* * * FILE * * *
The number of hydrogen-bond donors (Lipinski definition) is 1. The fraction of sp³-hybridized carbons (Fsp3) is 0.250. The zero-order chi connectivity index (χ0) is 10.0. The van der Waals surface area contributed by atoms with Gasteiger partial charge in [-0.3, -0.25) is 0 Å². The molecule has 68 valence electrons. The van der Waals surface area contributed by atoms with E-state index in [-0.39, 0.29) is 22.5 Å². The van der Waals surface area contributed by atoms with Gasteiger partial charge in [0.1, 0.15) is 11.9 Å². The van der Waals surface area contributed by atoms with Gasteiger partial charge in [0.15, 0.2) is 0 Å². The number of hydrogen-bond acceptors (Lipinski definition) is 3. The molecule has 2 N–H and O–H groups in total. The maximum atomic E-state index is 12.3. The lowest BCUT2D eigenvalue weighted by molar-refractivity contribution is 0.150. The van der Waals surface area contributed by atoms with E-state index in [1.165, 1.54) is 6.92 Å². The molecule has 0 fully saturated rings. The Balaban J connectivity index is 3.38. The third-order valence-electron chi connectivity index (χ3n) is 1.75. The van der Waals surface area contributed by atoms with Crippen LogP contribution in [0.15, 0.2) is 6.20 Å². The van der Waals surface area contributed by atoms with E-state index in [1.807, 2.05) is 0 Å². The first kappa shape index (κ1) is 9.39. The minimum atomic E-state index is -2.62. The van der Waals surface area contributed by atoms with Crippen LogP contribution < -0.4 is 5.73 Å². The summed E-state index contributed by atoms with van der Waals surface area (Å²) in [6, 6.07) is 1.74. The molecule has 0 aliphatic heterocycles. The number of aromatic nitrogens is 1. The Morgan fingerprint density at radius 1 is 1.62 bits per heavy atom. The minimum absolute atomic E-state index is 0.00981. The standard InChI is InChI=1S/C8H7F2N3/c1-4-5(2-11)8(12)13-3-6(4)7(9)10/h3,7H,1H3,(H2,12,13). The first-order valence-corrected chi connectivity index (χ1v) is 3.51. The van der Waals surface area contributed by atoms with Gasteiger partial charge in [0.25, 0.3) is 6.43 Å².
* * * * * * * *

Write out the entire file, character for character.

The number of hydrogen-bond donors (Lipinski definition) is 1. The fraction of sp³-hybridized carbons (Fsp3) is 0.250. The zero-order chi connectivity index (χ0) is 10.0. The van der Waals surface area contributed by atoms with Gasteiger partial charge in [-0.3, -0.25) is 0 Å². The molecule has 68 valence electrons. The van der Waals surface area contributed by atoms with E-state index in [-0.39, 0.29) is 22.5 Å². The van der Waals surface area contributed by atoms with Gasteiger partial charge in [0.1, 0.15) is 11.9 Å². The van der Waals surface area contributed by atoms with Gasteiger partial charge in [0.15, 0.2) is 0 Å². The number of hydrogen-bond acceptors (Lipinski definition) is 3. The molecule has 2 N–H and O–H groups in total. The maximum atomic E-state index is 12.3. The lowest BCUT2D eigenvalue weighted by molar-refractivity contribution is 0.150. The van der Waals surface area contributed by atoms with E-state index in [1.165, 1.54) is 6.92 Å². The molecule has 0 fully saturated rings. The Balaban J connectivity index is 3.38. The third-order valence-electron chi connectivity index (χ3n) is 1.75. The van der Waals surface area contributed by atoms with Crippen LogP contribution in [0.15, 0.2) is 6.20 Å². The van der Waals surface area contributed by atoms with E-state index in [1.807, 2.05) is 0 Å². The first kappa shape index (κ1) is 9.39. The minimum atomic E-state index is -2.62. The van der Waals surface area contributed by atoms with Crippen LogP contribution < -0.4 is 5.73 Å². The summed E-state index contributed by atoms with van der Waals surface area (Å²) in [6, 6.07) is 1.74. The molecule has 0 aliphatic heterocycles. The number of aromatic nitrogens is 1. The Morgan fingerprint density at radius 1 is 1.62 bits per heavy atom. The minimum absolute atomic E-state index is 0.00981. The standard InChI is InChI=1S/C8H7F2N3/c1-4-5(2-11)8(12)13-3-6(4)7(9)10/h3,7H,1H3,(H2,12,13). The first-order valence-corrected chi connectivity index (χ1v) is 3.51. The van der Waals surface area contributed by atoms with Gasteiger partial charge in [0.25, 0.3) is 6.43 Å².